Préval AG

Three decades ago, Préval AG — now the largest vertically integrated veal and lamb company in North America — had a staff of one: Fabien Fontaine. “It made the payroll simple,” says the founder and president, who now heads a staff of 1,200. Farmers, technicians, packers, slaughterhouse workers, drivers and distribution experts work at 130 farms, from Brazil to the United States to Saint-Hyacinthe, Que., on the outskirts of Montreal, where Préval is also headquartered.

One at a time, Préval partnered with small agricultural businesses — which had people and land but needed funding — to help them get started. As his business grew, Fontaine looked to his family for help. “My brother Donald joined in 1990 to help with transportation, and then my younger brother, Alexandre, an engineer, came in after that,” says the eldest Fontaine brother. His niece Stéphanie Fontaine joined the company a decade ago as an accounting assistant.

“Fabien’s very humble and hardworking,” says Stéphanie, now the manager of Préval AG, of her uncle’s management style. “He’s at the farm all the time — early and on weekends. He gets in there and gets dirty.” Any farmer will tell you the work is never-ending — it’s 24 hours a day, seven days a week — so first and foremost you have to love it. So, too, must each and every hire at Préval. “We have all kinds of people, and they’re all different [and have] different needs, but the thing they have in common is passion,” says Stéphanie. “If you’re not passionate, you can’t work here.”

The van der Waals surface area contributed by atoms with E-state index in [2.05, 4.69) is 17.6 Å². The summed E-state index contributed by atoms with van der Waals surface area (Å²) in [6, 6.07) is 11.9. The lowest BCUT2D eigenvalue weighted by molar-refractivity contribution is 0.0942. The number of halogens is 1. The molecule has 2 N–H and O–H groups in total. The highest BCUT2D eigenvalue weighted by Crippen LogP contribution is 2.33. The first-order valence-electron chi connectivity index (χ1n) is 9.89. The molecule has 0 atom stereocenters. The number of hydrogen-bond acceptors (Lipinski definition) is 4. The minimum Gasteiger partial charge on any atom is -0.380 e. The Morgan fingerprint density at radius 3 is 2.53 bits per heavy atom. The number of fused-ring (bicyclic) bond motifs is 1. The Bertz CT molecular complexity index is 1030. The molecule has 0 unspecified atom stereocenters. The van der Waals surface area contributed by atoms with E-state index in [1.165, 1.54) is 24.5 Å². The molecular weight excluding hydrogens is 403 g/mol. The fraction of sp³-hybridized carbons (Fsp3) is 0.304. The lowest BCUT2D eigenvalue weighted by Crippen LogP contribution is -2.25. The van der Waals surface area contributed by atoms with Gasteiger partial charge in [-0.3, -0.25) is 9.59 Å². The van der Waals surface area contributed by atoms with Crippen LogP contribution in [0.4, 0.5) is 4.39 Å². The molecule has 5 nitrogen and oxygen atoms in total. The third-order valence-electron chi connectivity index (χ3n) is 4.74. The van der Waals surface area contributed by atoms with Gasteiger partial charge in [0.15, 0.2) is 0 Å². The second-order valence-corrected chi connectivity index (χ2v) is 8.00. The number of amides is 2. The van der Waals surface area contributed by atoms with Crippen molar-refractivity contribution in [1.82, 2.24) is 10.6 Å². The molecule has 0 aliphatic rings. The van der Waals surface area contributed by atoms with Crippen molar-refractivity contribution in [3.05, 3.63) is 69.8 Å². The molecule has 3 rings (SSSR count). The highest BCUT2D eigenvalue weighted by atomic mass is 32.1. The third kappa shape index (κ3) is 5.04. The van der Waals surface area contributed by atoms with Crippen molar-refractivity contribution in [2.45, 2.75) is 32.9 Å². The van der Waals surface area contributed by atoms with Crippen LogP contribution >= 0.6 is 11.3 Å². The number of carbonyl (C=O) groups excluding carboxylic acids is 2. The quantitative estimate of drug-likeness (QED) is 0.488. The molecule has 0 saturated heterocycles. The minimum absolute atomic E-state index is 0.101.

“You also need to be picky about details,” says Fabien. Technology helps immensely, having completely transformed the industry since Préval’s founding in 1989. His farms today are closely monitored via cameras, every animal is weighed, as is the grain they’ve consumed, and everything from propane consumption to the temperature of the milk the animals drink is measured and controlled. Still, no matter how cutting-edge technology gets, farmers in general — and Préval employees in particular — require an intuition that can’t be measured. “The best farmers are like mothers,” says Stéphanie. “They notice that one animal’s not eating as much as usual or that one’s not feeling well, and they nurture them.”

As such, trust in Préval employees is paramount, as is having the leeway to accommodate the fickle nature of farming, which changes season by season and region to region.

“Fabien lets us make our own decisions, good or bad,” says Stéphanie. A recent good one: Famille Fontaine, a purple-packaged line of hormone-free, milk- or grain-fed veal, landed in grocery stores just before COVID-19 hit and restaurants closed. With more people cooking at home during the pandemic, Famille Fontaine veal is flying off shelves.